The world of operating systems has been practically dominated by Microsoft Windows for several consecutive decades now, although Apple software is also out there on associated pieces of technology. Some growth and innovation in the netbook and laptop markets also see new players like Chrome operating systems from Google, but for the most part, Apple and Microsoft rule the scene.
Despite all this, Linux has hung around, catering to a select base of users. Some individuals prefer it at an enthusiast level as either a complement or even a replacement for corporate software, and some companies like using it because the very nature of Linux distributions means they can be had freely.
Whatever your reason for being curious, you might be in a position where you are wondering what the best Linux distributions are at the point in time you are in. It’s not a question quickly answered, as one single distribution rarely proves best for all uses and cases. In fact, what you intend to use a Linux distribution for will often determine just which one is going to prove the most optimal choice for you.
The first thing you should establish is your minimum system specifications on the computer or device you intend to run a Linux distribution on. Most of the time, such distributions will need fewer resources than another operating system, which is something many Linux users love, so you’re probably safe. Still, you don’t want to get a distribution you can’t run. In fact, you should verify you can run it well.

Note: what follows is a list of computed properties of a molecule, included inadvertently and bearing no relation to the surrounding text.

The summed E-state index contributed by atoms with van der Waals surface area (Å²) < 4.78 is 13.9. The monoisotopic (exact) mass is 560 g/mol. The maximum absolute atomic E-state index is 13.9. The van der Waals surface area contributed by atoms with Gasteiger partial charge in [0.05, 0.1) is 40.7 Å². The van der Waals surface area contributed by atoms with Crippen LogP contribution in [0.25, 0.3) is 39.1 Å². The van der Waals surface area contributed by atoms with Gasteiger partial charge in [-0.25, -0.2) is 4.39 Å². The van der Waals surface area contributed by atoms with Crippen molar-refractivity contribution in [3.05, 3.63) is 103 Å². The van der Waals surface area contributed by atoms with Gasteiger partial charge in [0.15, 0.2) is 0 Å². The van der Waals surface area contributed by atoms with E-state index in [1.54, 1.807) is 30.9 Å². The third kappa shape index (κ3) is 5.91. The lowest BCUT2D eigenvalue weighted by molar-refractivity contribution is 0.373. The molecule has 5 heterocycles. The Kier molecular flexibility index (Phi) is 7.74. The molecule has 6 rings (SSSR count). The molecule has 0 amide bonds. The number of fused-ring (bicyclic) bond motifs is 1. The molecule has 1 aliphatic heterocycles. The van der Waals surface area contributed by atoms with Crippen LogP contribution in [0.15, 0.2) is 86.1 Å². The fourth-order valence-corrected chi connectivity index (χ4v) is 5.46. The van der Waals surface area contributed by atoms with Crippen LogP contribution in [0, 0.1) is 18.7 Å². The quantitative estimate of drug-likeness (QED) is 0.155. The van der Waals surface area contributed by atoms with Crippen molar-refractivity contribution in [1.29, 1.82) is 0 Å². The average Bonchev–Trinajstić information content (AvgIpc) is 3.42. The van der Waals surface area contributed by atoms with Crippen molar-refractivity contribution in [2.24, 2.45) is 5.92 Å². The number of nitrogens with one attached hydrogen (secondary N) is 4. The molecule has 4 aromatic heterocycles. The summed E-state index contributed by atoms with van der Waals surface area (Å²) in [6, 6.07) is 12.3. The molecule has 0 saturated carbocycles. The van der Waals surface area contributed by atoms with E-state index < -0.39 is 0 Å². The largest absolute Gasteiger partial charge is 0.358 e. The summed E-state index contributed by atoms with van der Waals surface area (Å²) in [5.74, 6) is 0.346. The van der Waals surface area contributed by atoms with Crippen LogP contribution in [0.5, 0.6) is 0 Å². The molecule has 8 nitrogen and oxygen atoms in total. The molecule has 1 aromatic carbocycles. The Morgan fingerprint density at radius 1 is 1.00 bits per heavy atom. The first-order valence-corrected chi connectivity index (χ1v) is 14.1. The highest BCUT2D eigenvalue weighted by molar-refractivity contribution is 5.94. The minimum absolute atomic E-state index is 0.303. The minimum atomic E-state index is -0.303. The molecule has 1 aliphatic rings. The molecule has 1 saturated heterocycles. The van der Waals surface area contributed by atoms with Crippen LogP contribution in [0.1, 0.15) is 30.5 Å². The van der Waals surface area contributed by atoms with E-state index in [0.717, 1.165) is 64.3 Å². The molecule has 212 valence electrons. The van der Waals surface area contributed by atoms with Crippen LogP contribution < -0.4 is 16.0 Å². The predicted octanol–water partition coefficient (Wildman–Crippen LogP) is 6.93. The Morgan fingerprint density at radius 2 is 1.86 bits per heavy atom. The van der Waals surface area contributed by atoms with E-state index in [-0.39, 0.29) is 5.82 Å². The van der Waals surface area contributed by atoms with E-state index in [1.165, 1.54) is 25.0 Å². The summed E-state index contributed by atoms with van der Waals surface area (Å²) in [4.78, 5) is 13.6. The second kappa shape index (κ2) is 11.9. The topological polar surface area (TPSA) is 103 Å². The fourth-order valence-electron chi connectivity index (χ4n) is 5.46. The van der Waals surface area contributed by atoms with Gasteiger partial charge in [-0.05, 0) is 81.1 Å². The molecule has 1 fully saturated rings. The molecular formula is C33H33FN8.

Secondly, consider if you are going to have it share a machine or have a computer all to itself as a secondary computer. Some Linux distributions coexist with other operating systems better than others.
Third, ask yourself what your intentions are? If you’re looking for an alternative operating system because you’re tired of the instability and cumbersome controls often associated with Microsoft Windows, then looking for a stable beginner system should be your goal for the best fit. On the other hand, if you’re looking for something to support a gaming rig, you want something that uses far fewer resources than Windows, so your games have more dedicated power, yet, you also want options for specific controls over components and possibly even overclocking for your CPU and graphics card.
One final decision you should make is whether you want to buy a retail package or download the freeware kernel of a particular distribution. A retail package might be more convenient and easy to install and use, and might even come with some support. Then again, you are paying for something that could be free for you.
It’s not a bad idea to ask around or look online. PC sites are always updating their lists of the best Linux distributions available to reflect the current state of affairs, and any Linux enthusiasts you know are probably going to be more than happy to discuss things with you since they can show off their knowledge and expertise.